And yes, people were sitting, except when they were forced to stand up by the joy of the music. All that hogwash about the energy of GA (general admission for the uninitiated)… I don’t care what they say, it’s a way for promoters to squeeze more bodies in, even though they deny it. Then again, these are the same people who keep two sets of books, one for the act and one for themselves…which they have to to stay in business, since the acts demand outrageous guarantees.

But last night you could contemplate the music, you could go on a journey. It wasn’t an event, it was a party.

Everybody friendly.

And everybody aged.

Sure, there were some thirtysomethings there, but mostly it was Gen-X and baby boomers, the people who caught the Allmans and the Dead the first time around. “Vision Of Love” was thirty years ago, millennials and Gen-Z have never even been exposed to this music.

Call it jam band, but that’s not really accurate, there was almost no noodling, the act was tight.

Call it music. You remember music, don’t you?

So, they’ve been slugging it out for ten years. Building an audience. They did two sold out Orpheums, they could have done three, but if you’re not in the know, you don’t know.

That’s 2019.

Tedeschi Trucks has a deal with Concord. One of their albums debuted at number 11, two others at number 12 and 15. In the old days, they’d be rich, in the new days they’ve just got to go back on the road.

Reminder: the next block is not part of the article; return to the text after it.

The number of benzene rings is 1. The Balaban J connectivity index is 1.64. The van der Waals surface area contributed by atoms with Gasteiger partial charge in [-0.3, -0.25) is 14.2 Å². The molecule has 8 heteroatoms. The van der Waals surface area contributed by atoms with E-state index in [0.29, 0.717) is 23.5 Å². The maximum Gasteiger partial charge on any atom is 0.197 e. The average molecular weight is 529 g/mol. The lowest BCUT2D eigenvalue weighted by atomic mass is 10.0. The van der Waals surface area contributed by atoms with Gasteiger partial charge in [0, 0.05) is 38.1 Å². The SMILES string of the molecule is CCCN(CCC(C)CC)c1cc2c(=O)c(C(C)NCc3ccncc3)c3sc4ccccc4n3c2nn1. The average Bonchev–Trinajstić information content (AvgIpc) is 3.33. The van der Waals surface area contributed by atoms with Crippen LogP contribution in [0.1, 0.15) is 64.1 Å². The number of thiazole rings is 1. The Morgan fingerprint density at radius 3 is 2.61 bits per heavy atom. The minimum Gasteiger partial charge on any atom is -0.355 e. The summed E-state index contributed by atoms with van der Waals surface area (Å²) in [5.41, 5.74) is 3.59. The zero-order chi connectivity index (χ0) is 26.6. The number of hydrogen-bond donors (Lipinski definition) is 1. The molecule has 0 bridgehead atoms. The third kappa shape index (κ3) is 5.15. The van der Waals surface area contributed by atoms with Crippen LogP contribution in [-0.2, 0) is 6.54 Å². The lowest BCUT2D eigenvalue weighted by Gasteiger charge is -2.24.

And it ain’t cheap. You’ve got the band, with its two drummers and keyboard player, and a horn section and backup singers. You can make more money by stripping it down, but you don’t create the same magic, and it’s the magic that gets people to buy tickets.

Now the music is kind of a cross of the Allmans and the Dead. You don’t know what you’re gonna get. And when the band broke into “Sugaree,” the assembled multitude jumped to their feet, this music is in their DNA.

But there were a lot of other surprises, like “Space Captain,” with the same arrangement as “Mad Dogs and Englishmen.”

So what I’m saying is despite more people making more music, the conversation is dominated by hip-hop and pop. Drake and Ariana Grande. And it’s not that they’re not successful, but acts in other genres are successful too, and these other acts make their nut by selling tickets, not streams. And that’s the world we live in. Where it’s all about the road.

And oftentimes once is enough.

But with Tedeschi Trucks, you’ve got to go every time, because you don’t know what you’re gonna get.

The fans know.

But we live in a media monoculture, which doesn’t square with the real world. Now, more than ever, there are acts not playing the radio/streaming game who have dedicated fan bases, big dedicated fan bases. You go to see Tedeschi Trucks and you’re elated, by the fact that in their world it’s the same as it ever was, with no hard drives and musicians who’ve paid their dues.

I guarantee you, if the youngsters went they’d get it. Hell, they might even be tempted to pick up a guitar. Because they’d want to be on stage, having fun. Sure, the road is a grind, but if you can play what you want as long as you want…now that’s something to look forward to every night.

It’s not nostalgia, it’s just a continuing thread.

This is not Blues Traveler on MTV having a hit and driving an audience, this is an act with no spotlight fighting it out in the trenches. To the point when you go, you can’t stop testifying about the experience. That’s part of the fun, spreading the word.

So Tedeschi Trucks gives me hope for music.

But it also launches an inner mounting flame inside me, a glimmer of light illustrating we may get back to where we once belonged, just you wait.